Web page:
Inside the Masons
In August of 2005, U.S. News & World Report published an article by Jay Tolson about Freemasonry. It read, in part:
The 1820s looked as though they would be the best of times for the special relationship between the fraternal order of Freemasonry and the young American nation. It wasn’t just because so many prominent members of the founding generation–George Washington, Benjamin Franklin, and indeed 13 of the 39 signers of the Constitution–had been members. It was also because the rapidly growing republic and the fraternal society still held so many ideals in common. American republican values looked like Masonic values writ large: honorable civic-mindedness, a high regard for learning and progress, and what might be called a broad and tolerant religiosity. Indeed, says Steven Bullock, a historian at Worcester Polytechnic Institute and a leading scholar of the Masonic fraternity in America, Freemasons “helped to give the new nation a symbolic core.”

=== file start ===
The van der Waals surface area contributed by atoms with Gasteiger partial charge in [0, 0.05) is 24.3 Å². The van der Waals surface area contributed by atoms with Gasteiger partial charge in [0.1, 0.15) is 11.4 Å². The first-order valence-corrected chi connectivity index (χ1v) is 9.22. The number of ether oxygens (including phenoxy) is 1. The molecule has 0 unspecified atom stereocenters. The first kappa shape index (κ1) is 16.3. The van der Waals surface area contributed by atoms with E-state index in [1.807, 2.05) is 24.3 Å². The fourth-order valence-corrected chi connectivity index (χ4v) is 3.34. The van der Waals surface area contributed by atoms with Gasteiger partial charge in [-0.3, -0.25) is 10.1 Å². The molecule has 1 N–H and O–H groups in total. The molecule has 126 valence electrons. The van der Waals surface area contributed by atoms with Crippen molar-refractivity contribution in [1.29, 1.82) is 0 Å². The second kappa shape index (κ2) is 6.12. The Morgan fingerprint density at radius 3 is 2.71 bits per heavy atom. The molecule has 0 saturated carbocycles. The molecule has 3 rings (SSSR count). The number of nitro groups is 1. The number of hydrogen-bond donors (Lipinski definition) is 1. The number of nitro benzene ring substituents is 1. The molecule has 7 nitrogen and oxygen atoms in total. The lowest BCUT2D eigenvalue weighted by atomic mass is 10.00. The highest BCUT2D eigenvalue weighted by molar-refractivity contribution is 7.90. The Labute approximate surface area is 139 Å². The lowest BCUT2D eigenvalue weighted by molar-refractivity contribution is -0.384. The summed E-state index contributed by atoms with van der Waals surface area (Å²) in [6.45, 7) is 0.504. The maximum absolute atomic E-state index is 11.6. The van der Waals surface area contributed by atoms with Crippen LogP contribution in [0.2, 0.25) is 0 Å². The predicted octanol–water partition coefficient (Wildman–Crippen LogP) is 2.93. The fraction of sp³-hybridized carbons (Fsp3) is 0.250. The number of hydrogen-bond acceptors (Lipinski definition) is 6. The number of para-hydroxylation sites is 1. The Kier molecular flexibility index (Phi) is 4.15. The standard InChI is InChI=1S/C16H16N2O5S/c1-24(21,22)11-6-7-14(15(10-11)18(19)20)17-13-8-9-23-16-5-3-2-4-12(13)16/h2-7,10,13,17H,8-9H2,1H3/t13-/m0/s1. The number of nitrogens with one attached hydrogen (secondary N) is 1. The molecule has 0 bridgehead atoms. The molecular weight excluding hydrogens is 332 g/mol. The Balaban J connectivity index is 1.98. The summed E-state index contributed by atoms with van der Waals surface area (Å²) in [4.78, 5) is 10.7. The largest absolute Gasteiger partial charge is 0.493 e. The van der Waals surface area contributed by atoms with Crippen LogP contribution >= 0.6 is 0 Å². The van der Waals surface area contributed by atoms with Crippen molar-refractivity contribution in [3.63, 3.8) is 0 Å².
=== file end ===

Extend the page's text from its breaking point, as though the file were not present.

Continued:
Not for nothing were the compass, square, and other emblems associated with Freemasonry emblazoned everywhere, even on jewelry, furniture, and table settings belonging to Masons and many non-Masons as well. Nor was it insignificant that a goodly number of Americans thought–erroneously but justifiably–that the Great Seal of the United States itself contained Masonic symbols. It was both a tribute and a liability to the brotherhood that people saw the influence of Freemasonry even where it didn’t exist.
Read the whole article here: Inside the Masons